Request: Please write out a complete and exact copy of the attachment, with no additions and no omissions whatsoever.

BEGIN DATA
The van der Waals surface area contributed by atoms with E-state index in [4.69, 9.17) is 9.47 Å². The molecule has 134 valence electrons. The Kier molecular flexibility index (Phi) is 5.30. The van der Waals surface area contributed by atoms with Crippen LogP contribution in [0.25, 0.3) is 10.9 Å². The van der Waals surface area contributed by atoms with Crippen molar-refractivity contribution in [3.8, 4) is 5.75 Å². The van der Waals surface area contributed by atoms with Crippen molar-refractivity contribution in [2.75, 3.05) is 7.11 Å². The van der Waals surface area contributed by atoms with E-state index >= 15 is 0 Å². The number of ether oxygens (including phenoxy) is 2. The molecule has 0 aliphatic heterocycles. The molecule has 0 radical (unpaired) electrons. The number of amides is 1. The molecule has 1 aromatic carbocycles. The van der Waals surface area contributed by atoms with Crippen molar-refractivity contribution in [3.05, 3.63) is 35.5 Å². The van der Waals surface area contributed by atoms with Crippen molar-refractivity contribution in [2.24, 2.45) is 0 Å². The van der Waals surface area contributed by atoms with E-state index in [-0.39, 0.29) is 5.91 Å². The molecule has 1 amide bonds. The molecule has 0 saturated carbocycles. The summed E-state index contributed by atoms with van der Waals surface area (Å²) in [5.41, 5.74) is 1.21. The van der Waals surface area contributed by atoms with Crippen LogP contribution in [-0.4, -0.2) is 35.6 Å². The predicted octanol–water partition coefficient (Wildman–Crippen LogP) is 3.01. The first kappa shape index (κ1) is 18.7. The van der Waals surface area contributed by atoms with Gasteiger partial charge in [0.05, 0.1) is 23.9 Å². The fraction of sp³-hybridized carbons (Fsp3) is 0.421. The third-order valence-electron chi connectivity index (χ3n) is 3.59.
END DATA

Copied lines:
The van der Waals surface area contributed by atoms with E-state index in [4.69, 9.17) is 9.47 Å². The molecule has 134 valence electrons. The Kier molecular flexibility index (Phi) is 5.30. The van der Waals surface area contributed by atoms with Crippen LogP contribution in [0.25, 0.3) is 10.9 Å². The van der Waals surface area contributed by atoms with Crippen molar-refractivity contribution in [3.8, 4) is 5.75 Å². The van der Waals surface area contributed by atoms with Crippen molar-refractivity contribution in [2.75, 3.05) is 7.11 Å². The van der Waals surface area contributed by atoms with E-state index >= 15 is 0 Å². The number of ether oxygens (including phenoxy) is 2. The molecule has 0 aliphatic heterocycles. The molecule has 0 radical (unpaired) electrons. The number of amides is 1. The molecule has 1 aromatic carbocycles. The van der Waals surface area contributed by atoms with Crippen molar-refractivity contribution in [3.05, 3.63) is 35.5 Å². The van der Waals surface area contributed by atoms with Crippen molar-refractivity contribution in [2.24, 2.45) is 0 Å². The van der Waals surface area contributed by atoms with E-state index in [-0.39, 0.29) is 5.91 Å². The molecule has 1 amide bonds. The molecule has 0 saturated carbocycles. The summed E-state index contributed by atoms with van der Waals surface area (Å²) in [5.41, 5.74) is 1.21. The van der Waals surface area contributed by atoms with Crippen LogP contribution in [-0.4, -0.2) is 35.6 Å². The predicted octanol–water partition coefficient (Wildman–Crippen LogP) is 3.01. The first kappa shape index (κ1) is 18.7. The van der Waals surface area contributed by atoms with Gasteiger partial charge in [0.05, 0.1) is 23.9 Å². The fraction of sp³-hybridized carbons (Fsp3) is 0.421. The third-order valence-electron chi connectivity index (χ3n) is 3.59.